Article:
• Additional reading opportunities will be offered in the form of a number of book excerpts and essays. These will accompany the writing prompts and will provide “angles” for them. Participants can dip into these readings as their interests dictate.
  • You’ll receive a small collection of rich math problems at the beginning of the course. The goal is that you will explore and immerse yourself in at least one of these problems during the three weeks, and that you’ll have a new mathematical experience as a result.
  • Each Sunday and Wednesday of the course, I’ll host a Google Hangout from 8pm to 9pm, ET.  The thought is that each participant will be able to fit one Hangout into their schedule each week, during which we’ll discuss the week’s prompts, readings, and reflections.
  • I’ll offer and encourage you to schedule at least one occasion for us to chat one-on-one in Google Hangouts during the course. We’ll schedule these at our mutual convenience, and we’ll use the time to talk about whatever direction the course has taken you.

Apart from a weekly one-hour Google Hangout commitment, you will be in control of fitting the writing, reading, and doing math into your schedule. You may choose to work closely with your classmates, or you may choose to pursue the course almost independently. How you pursue the course and how much time and attention you put into all of this is up to you, and of course you’ll get out of the experience what you put into it.

There is no cost for teachers and there are no credits or certifications to be gained. I’m committed to making Math is Personal open and available to all. That said, running the course is labor, time, and thought intensive on my part. If you work in a school or district where you have access to professional development funds, I would appreciate it if you’d apply for funding of $100 to pass on to me. I figure, hey, that’s what professional development funds are for. But again: I don’t want teachers to have to pay for this opportunity out of pocket.

Registration opens on Monday, August 4, and is first-come, first-served.

I’m really excited to facilitate this course for the second time. If it sounds like a good fit for you at this time, please sign up!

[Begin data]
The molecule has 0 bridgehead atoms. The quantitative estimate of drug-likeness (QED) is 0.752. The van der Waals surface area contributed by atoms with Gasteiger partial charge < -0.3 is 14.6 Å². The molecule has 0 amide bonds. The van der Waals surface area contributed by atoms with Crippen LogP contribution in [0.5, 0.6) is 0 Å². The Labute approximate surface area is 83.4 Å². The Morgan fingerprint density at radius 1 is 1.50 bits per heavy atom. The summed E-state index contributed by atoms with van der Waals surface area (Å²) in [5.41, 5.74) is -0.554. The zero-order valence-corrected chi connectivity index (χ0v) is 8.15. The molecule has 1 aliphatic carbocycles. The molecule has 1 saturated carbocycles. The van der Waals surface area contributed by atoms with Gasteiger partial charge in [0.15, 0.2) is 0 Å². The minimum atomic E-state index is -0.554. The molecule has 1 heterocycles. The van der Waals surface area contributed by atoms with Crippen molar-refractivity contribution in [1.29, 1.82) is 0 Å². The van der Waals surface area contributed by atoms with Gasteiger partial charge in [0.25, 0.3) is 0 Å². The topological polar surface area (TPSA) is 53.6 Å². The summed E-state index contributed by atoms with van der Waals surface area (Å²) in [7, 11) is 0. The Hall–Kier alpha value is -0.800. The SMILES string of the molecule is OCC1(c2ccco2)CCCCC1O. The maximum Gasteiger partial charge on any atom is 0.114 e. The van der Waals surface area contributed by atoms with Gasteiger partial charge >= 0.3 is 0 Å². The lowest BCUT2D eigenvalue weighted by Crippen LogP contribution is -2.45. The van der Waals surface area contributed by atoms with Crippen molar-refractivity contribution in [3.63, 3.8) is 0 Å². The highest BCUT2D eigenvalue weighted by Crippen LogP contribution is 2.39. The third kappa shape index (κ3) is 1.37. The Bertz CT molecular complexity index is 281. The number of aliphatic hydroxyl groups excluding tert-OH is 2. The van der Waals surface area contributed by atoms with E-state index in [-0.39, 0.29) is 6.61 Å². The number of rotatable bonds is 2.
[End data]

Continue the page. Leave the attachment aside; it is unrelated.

6 responses to “Math is Personal: A smOOC about Identity, Exploration, and Sharing

  1. Pingback: smOOC! | I Choose Math

  2. HI Justin!
    I really want to sign up for this! Two questions, do you expect a big response? I have to pick my son up at camp at noon tomorrow and worry about getting to register. Also, the google hangouts, if I could only commit to the Sundays is that OK?

    • Hi Robin!
      I’m glad you’re interested—yay! Only maybe five people (yourself included) have reached out to me with interest so far. I’m not expecting there to be tons of people, given that it’s a significant time and attention commitment so close to the school year. That said, if you’d like to maximize you chances at getting in for this offering of the course, you could have someone submit a registration for you tomorrow just after noon. Also, if there are more people interested than there are slots, then I’d consider running the course again sooner rather than later.
      To you other question, just doing one of Sundays or Wednesdays is what I had in mind, so you’re good to go on that! The two times are to allow for some flexibility.
      Cheers, and looking forward to it,

  3. Pingback: Math for Our Smarty Pants | Journey of A Mathematics Educator

  4. Pingback: Automathography: My Path with Math | The Learning Kaleidoscope

  5. Pingback: My Thoughts about the Evolution of the #MTBoS: 2015 edition | Continuous Everywhere but Differentiable Nowhere

Leave a Reply

Fill in your details below or click an icon to log in: Logo

You are commenting using your account. Log Out /  Change )

Twitter picture

You are commenting using your Twitter account. Log Out /  Change )

Facebook photo

You are commenting using your Facebook account. Log Out /  Change )

Connecting to %s